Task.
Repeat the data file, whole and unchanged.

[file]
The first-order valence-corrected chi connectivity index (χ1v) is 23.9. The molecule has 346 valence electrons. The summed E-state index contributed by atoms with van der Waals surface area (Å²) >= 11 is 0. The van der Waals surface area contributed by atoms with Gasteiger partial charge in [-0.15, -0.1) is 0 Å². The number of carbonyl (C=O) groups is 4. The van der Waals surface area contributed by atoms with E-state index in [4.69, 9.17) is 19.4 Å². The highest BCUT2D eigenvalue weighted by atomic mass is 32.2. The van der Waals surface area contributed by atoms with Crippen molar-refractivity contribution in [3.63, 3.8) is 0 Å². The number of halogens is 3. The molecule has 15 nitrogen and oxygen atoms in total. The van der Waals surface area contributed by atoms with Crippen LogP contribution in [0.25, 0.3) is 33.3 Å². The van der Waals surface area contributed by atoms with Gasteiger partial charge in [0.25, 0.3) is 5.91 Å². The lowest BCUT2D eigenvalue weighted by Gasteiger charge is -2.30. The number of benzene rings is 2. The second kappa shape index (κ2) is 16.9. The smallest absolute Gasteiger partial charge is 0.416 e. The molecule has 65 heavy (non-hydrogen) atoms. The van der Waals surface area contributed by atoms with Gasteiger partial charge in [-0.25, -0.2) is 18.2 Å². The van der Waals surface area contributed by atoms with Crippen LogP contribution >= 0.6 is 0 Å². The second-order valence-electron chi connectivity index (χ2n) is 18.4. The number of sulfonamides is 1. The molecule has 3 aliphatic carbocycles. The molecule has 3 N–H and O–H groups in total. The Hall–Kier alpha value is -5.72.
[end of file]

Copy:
The first-order valence-corrected chi connectivity index (χ1v) is 23.9. The molecule has 346 valence electrons. The summed E-state index contributed by atoms with van der Waals surface area (Å²) >= 11 is 0. The van der Waals surface area contributed by atoms with Gasteiger partial charge in [-0.15, -0.1) is 0 Å². The number of carbonyl (C=O) groups is 4. The van der Waals surface area contributed by atoms with E-state index in [4.69, 9.17) is 19.4 Å². The highest BCUT2D eigenvalue weighted by atomic mass is 32.2. The van der Waals surface area contributed by atoms with Crippen molar-refractivity contribution in [3.63, 3.8) is 0 Å². The number of halogens is 3. The molecule has 15 nitrogen and oxygen atoms in total. The van der Waals surface area contributed by atoms with Crippen LogP contribution in [0.25, 0.3) is 33.3 Å². The van der Waals surface area contributed by atoms with Gasteiger partial charge in [0.25, 0.3) is 5.91 Å². The lowest BCUT2D eigenvalue weighted by Gasteiger charge is -2.30. The number of benzene rings is 2. The second kappa shape index (κ2) is 16.9. The smallest absolute Gasteiger partial charge is 0.416 e. The molecule has 65 heavy (non-hydrogen) atoms. The van der Waals surface area contributed by atoms with Gasteiger partial charge in [-0.25, -0.2) is 18.2 Å². The van der Waals surface area contributed by atoms with Crippen LogP contribution >= 0.6 is 0 Å². The second-order valence-electron chi connectivity index (χ2n) is 18.4. The number of sulfonamides is 1. The molecule has 3 aliphatic carbocycles. The molecule has 3 N–H and O–H groups in total. The Hall–Kier alpha value is -5.72.